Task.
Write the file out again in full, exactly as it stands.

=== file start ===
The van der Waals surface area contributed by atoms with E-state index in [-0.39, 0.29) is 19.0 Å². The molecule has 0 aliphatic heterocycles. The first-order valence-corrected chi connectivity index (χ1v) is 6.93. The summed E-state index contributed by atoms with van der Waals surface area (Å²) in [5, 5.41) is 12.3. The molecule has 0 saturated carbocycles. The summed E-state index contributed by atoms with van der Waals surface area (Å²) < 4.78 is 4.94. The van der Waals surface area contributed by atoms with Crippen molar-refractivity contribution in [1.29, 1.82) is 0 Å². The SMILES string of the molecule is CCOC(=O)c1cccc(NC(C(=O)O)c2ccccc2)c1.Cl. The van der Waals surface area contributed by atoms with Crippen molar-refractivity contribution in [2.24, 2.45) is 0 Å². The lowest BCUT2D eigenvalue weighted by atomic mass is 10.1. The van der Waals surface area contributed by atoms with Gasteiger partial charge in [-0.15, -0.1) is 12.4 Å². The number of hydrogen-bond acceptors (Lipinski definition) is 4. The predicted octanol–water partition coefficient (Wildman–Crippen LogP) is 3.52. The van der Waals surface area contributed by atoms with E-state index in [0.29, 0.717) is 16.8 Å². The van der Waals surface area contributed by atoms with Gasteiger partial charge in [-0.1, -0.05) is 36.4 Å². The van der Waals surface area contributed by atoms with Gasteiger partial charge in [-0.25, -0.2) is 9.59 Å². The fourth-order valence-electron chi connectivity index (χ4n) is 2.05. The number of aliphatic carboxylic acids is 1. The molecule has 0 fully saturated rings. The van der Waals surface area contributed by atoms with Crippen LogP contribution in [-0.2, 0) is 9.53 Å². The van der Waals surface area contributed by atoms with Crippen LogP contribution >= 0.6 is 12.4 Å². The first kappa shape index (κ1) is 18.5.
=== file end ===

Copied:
The van der Waals surface area contributed by atoms with E-state index in [-0.39, 0.29) is 19.0 Å². The molecule has 0 aliphatic heterocycles. The first-order valence-corrected chi connectivity index (χ1v) is 6.93. The summed E-state index contributed by atoms with van der Waals surface area (Å²) in [5, 5.41) is 12.3. The molecule has 0 saturated carbocycles. The summed E-state index contributed by atoms with van der Waals surface area (Å²) < 4.78 is 4.94. The van der Waals surface area contributed by atoms with Crippen molar-refractivity contribution in [1.29, 1.82) is 0 Å². The SMILES string of the molecule is CCOC(=O)c1cccc(NC(C(=O)O)c2ccccc2)c1.Cl. The van der Waals surface area contributed by atoms with Crippen molar-refractivity contribution in [2.24, 2.45) is 0 Å². The lowest BCUT2D eigenvalue weighted by atomic mass is 10.1. The van der Waals surface area contributed by atoms with Gasteiger partial charge in [-0.15, -0.1) is 12.4 Å². The number of hydrogen-bond acceptors (Lipinski definition) is 4. The predicted octanol–water partition coefficient (Wildman–Crippen LogP) is 3.52. The van der Waals surface area contributed by atoms with E-state index in [0.29, 0.717) is 16.8 Å². The van der Waals surface area contributed by atoms with Gasteiger partial charge in [-0.1, -0.05) is 36.4 Å². The van der Waals surface area contributed by atoms with Gasteiger partial charge in [-0.25, -0.2) is 9.59 Å². The fourth-order valence-electron chi connectivity index (χ4n) is 2.05. The number of aliphatic carboxylic acids is 1. The molecule has 0 fully saturated rings. The van der Waals surface area contributed by atoms with Crippen LogP contribution in [-0.2, 0) is 9.53 Å². The van der Waals surface area contributed by atoms with Crippen LogP contribution >= 0.6 is 12.4 Å². The first kappa shape index (κ1) is 18.5.